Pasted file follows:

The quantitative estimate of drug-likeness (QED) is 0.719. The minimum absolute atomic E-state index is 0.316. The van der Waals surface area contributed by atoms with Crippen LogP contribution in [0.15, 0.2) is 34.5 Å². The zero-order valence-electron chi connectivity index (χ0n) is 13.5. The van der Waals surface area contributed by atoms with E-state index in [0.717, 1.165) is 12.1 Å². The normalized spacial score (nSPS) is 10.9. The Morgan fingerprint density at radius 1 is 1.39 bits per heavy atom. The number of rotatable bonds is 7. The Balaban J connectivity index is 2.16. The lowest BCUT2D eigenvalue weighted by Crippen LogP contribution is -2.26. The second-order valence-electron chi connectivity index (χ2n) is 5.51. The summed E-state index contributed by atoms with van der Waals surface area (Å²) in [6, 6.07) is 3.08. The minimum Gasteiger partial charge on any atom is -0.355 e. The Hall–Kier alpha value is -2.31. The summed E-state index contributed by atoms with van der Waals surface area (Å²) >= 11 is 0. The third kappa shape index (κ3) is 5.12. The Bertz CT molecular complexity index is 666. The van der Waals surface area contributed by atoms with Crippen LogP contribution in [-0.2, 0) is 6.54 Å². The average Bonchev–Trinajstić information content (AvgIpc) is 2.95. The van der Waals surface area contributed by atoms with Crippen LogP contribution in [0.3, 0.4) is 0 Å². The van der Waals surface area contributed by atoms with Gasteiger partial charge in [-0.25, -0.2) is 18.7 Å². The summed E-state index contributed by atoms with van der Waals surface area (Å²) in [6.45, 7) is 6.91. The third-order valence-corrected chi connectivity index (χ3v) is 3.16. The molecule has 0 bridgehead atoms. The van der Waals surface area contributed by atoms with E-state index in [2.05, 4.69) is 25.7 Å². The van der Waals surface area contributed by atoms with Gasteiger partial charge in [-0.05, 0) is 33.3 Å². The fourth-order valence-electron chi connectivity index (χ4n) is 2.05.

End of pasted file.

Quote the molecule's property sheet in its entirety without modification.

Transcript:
The quantitative estimate of drug-likeness (QED) is 0.719. The minimum absolute atomic E-state index is 0.316. The van der Waals surface area contributed by atoms with Crippen LogP contribution in [0.15, 0.2) is 34.5 Å². The zero-order valence-electron chi connectivity index (χ0n) is 13.5. The van der Waals surface area contributed by atoms with E-state index in [0.717, 1.165) is 12.1 Å². The normalized spacial score (nSPS) is 10.9. The Morgan fingerprint density at radius 1 is 1.39 bits per heavy atom. The number of rotatable bonds is 7. The Balaban J connectivity index is 2.16. The lowest BCUT2D eigenvalue weighted by Crippen LogP contribution is -2.26. The second-order valence-electron chi connectivity index (χ2n) is 5.51. The summed E-state index contributed by atoms with van der Waals surface area (Å²) in [6, 6.07) is 3.08. The minimum Gasteiger partial charge on any atom is -0.355 e. The Hall–Kier alpha value is -2.31. The summed E-state index contributed by atoms with van der Waals surface area (Å²) >= 11 is 0. The third kappa shape index (κ3) is 5.12. The Bertz CT molecular complexity index is 666. The van der Waals surface area contributed by atoms with Crippen LogP contribution in [-0.2, 0) is 6.54 Å². The average Bonchev–Trinajstić information content (AvgIpc) is 2.95. The van der Waals surface area contributed by atoms with Crippen LogP contribution in [0.3, 0.4) is 0 Å². The van der Waals surface area contributed by atoms with Gasteiger partial charge in [-0.25, -0.2) is 18.7 Å². The summed E-state index contributed by atoms with van der Waals surface area (Å²) in [6.45, 7) is 6.91. The third-order valence-corrected chi connectivity index (χ3v) is 3.16. The molecule has 0 bridgehead atoms. The van der Waals surface area contributed by atoms with E-state index in [2.05, 4.69) is 25.7 Å². The van der Waals surface area contributed by atoms with Gasteiger partial charge in [-0.05, 0) is 33.3 Å². The fourth-order valence-electron chi connectivity index (χ4n) is 2.05.